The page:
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How to mix live music with your Linux laptop

The Sync button in this section of the GUI will attempt automatic adjustment between channels, which works on the basis of the previously assessed tempo of each track. This beat detection feature works pretty well for four-to-the-floor dance music like techno or house, but less well for the complex rhythms found in drum 'n' bass.

If beat detection fails and is displayed as 0.0, you have the option to enter the tempo of a track manually. To do this, rightclick on a file in the Library window, and select Properties to open the Track Editor dialog box. With the track in question playing, click the 'Push To Tap Tempo' button in time with the song, which in dance music usually means in time with the kick drum. The better you are at console games like Guitar Hero, the closer the result will be to the actual tempo of the song.

Sometimes beat detection doesn't work because the tempo is outside the range that Mixxx expects (by default, 70 to 140 beats per minute). To correct this for a fast song, use the Track Editor dialog to up the maximum end of the BPM range, perhaps to 150, then click on the Go button to begin detection. If the song has a slow intro that unbalances the result, check the 'Analyze Entire Song' box and try again.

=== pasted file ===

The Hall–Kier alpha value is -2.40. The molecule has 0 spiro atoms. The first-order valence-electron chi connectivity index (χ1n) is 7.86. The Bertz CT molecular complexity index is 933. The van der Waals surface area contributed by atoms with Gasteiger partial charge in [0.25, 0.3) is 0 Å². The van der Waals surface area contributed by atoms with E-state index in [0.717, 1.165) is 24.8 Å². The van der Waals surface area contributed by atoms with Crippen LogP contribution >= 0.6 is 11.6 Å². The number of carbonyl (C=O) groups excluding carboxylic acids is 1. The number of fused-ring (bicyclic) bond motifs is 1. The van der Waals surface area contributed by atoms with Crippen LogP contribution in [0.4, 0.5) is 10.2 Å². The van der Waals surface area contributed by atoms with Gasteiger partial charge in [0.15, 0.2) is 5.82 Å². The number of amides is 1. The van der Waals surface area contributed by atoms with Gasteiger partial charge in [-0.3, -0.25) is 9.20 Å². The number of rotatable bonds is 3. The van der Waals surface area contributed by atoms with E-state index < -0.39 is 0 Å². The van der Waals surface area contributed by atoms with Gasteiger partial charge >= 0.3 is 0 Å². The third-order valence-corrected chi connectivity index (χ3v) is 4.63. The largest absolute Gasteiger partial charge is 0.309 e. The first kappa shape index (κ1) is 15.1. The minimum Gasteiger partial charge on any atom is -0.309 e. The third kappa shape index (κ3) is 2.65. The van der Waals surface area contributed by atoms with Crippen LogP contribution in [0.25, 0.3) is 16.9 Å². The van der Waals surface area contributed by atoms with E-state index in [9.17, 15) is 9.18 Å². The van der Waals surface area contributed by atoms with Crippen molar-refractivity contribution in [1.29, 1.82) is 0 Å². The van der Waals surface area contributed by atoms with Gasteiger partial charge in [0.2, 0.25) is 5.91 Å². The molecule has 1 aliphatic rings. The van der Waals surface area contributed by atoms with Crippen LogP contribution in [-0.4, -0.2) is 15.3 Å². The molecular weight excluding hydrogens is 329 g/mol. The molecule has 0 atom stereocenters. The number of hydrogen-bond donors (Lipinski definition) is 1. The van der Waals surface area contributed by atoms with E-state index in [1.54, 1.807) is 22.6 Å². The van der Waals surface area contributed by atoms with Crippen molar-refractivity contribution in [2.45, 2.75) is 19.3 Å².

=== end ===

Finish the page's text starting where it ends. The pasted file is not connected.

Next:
Beat matching

Of course, there's more to mixing than just having two songs playing at the same speed. To enable smooth crossfades, beats and bars have to be lined up in a musical way. While that's largely a matter of the DJ's skill and judgement, Mixxx does allow you full control over the position in the track of the two waveforms.

Click anywhere in the waveform display and drag the mouse – the farther you pull the mouse to the right, the faster Mixxx will scrub through the file. Move the mouse to the left and the track will slow to a stop, then play backwards at progressively greater speed.

Mixxx draws lines on the waveforms to indicate the positions of the beats, but unless you're mixing very similar tracks, these beat lines can be misleading. There's really no substitute for using your ears, and that's where the real fun begins.

You can also play with the built-in equaliser (the knobs labelled High, Mid and Low on each channel) and the flanger effect to make your mixes more creative. When you've practised a bit and you're happy with the results, use Options > Record Mix so you can prove your abilities to the non-believers. And of course, if you create something that you think other people might like, let us hear it!

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First published in Linux Format, Issue 114

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